April 15th, 2008 / Tags: designthinking, experiencedesign / Trackback / Comments

Today, the design industry is at the threshold of a new epoch—a point of theoretically limitlessness potential for expansion.
April 13th, 2008 / Tags: designthinking / Trackback / Comments

IDEO's Transformation Design Practice

Henning Fischer: What is IDEO’s Transformation by Design practice?

Peter Coughlan [Head of IDEO's Transformation Design Practice]: IDEO’s transformation practice helps clients become more innovative, customer- or employee-centered, sustainable. We do this using some core principles of design and design thinking — building empathy with stakeholders, envisioning a future, prototyping — the stuff that good human-centered design is made of, this time applied to organizations...

April 10th, 2008 / Tags: designthinking / Trackback / Comments

picture-16.png "Design London's Research Centre will explore how design can be more effectively integrated with business and technology to create world-beating products and services." Link
April 2nd, 2008 / Tags: servicedesign, research, education, designthinking / Trackback / Comments

Process magic and design

Matt Jones makes a profound point about process in a long interview:

"You can pretend you have a process and sometimes process is the magic, the invocation you need to get those points to appear."

He then points to Bruce Mau's manifesto, where Bruce says:

"Process is more important than outcome. When the outcome drives the process we will only ever go to where we've already been. If process drives outcome we may not know where we’re going, but we will know we want to be there."

This has helped me articulate something that's been brainworming away in my head for a while: Design processes are liberating because they build in time for serendipity and inspiration (which are inconveniently the two bits of design genie that refuse to be bottled in a project proposal), and they explicitly assume something new and better will emerge.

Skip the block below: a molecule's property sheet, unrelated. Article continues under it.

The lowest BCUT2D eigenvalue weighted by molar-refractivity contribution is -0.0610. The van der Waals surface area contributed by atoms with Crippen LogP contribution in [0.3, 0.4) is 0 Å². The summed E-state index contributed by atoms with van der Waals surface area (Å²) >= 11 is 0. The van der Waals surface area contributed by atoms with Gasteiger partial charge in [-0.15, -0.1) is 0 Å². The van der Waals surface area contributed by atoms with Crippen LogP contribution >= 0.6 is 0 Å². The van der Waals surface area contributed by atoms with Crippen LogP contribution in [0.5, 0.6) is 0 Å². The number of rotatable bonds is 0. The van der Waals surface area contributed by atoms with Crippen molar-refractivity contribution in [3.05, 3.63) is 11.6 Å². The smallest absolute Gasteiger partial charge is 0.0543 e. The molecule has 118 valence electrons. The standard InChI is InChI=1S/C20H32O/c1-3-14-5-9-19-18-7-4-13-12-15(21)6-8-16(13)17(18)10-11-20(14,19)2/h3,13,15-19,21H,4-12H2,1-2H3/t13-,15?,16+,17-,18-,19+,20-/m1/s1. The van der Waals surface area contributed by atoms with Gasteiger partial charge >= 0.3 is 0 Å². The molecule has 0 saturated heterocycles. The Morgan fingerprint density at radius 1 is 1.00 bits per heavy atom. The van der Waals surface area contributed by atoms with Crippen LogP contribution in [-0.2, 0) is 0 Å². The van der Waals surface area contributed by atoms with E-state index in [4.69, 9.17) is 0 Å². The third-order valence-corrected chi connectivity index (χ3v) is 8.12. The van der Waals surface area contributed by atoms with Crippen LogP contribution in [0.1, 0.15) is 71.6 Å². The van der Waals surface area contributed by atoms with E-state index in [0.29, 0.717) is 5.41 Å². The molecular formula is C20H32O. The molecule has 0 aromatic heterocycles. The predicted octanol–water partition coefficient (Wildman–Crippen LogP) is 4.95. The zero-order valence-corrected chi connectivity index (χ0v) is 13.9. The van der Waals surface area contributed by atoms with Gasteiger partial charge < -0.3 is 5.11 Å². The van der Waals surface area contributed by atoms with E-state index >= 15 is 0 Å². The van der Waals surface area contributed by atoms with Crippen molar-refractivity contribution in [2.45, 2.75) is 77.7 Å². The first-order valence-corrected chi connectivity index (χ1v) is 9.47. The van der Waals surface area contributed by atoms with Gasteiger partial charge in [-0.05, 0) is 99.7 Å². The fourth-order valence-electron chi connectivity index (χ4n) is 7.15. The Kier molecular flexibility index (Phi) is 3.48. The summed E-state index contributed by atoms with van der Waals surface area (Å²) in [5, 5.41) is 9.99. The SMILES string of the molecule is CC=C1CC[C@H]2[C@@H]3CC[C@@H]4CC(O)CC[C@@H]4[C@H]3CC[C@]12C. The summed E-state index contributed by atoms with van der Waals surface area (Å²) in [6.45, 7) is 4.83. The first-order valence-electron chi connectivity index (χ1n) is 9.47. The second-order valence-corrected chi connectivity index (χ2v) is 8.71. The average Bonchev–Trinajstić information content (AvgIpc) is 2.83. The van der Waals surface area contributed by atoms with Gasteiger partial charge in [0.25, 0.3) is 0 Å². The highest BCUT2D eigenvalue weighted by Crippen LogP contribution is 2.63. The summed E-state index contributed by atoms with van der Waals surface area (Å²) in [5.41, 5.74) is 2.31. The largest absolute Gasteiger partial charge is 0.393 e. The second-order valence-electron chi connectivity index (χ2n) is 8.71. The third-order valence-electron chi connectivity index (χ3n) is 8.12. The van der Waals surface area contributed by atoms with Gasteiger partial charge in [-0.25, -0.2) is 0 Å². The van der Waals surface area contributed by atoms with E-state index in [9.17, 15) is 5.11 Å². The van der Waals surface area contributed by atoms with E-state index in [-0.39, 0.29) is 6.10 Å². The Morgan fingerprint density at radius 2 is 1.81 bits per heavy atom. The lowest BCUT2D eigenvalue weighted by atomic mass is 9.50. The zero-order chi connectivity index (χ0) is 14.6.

I've often felt that over processifying design can suffocate creativity, but used correctly (as Matt suggests, with a knowing nod to the magic bits), process can give us a profound confidence in the unknown. Which leads us to new places. Places we don't know, but where we know we want to be.

I'll leave you with this (digitally moth eaten) lovely diagram of a design process from the seemingly moth balled Central Office for Design via the equally moth balled RED unit:

March 27th, 2008 / Tags: designthinking / Trackback / Comments

People and Participation Online

"An interactive tool which helps those seeking to engage with the public to select participatory methods based on their specific circumstances. It provides a comprehensive methods database, covering traditional and innovative approaches to public participation from around the world and a selection of case studies,enabling site users to post their own stories to inspire others."
March 25th, 2008 / Tags: publicsector, designthinking / Trackback / Comments